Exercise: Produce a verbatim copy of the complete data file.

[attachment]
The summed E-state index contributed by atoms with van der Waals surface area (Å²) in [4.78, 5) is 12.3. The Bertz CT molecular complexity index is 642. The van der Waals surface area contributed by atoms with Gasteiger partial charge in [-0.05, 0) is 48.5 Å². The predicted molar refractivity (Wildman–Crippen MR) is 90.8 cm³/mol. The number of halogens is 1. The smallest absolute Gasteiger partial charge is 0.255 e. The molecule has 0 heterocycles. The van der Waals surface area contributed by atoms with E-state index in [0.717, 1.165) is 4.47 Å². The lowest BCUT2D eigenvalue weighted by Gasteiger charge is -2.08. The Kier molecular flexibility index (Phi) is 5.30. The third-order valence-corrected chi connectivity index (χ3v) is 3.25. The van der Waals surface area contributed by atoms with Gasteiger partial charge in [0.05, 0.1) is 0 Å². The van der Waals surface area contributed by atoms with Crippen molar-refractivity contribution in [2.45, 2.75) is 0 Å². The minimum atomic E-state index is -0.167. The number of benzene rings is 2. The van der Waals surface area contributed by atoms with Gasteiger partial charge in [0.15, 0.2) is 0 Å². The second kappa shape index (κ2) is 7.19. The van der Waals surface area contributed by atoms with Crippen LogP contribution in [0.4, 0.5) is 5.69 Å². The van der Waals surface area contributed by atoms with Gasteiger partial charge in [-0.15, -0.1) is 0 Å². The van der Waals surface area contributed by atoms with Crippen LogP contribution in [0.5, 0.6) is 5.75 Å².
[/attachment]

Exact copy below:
The summed E-state index contributed by atoms with van der Waals surface area (Å²) in [4.78, 5) is 12.3. The Bertz CT molecular complexity index is 642. The van der Waals surface area contributed by atoms with Gasteiger partial charge in [-0.05, 0) is 48.5 Å². The predicted molar refractivity (Wildman–Crippen MR) is 90.8 cm³/mol. The number of halogens is 1. The smallest absolute Gasteiger partial charge is 0.255 e. The molecule has 0 heterocycles. The van der Waals surface area contributed by atoms with E-state index in [0.717, 1.165) is 4.47 Å². The lowest BCUT2D eigenvalue weighted by Gasteiger charge is -2.08. The Kier molecular flexibility index (Phi) is 5.30. The third-order valence-corrected chi connectivity index (χ3v) is 3.25. The van der Waals surface area contributed by atoms with Gasteiger partial charge in [0.05, 0.1) is 0 Å². The van der Waals surface area contributed by atoms with Crippen molar-refractivity contribution in [2.45, 2.75) is 0 Å². The minimum atomic E-state index is -0.167. The number of benzene rings is 2. The van der Waals surface area contributed by atoms with Gasteiger partial charge in [0.15, 0.2) is 0 Å². The second kappa shape index (κ2) is 7.19. The van der Waals surface area contributed by atoms with Crippen LogP contribution in [0.4, 0.5) is 5.69 Å². The van der Waals surface area contributed by atoms with Gasteiger partial charge in [-0.15, -0.1) is 0 Å². The van der Waals surface area contributed by atoms with Crippen LogP contribution in [0.5, 0.6) is 5.75 Å².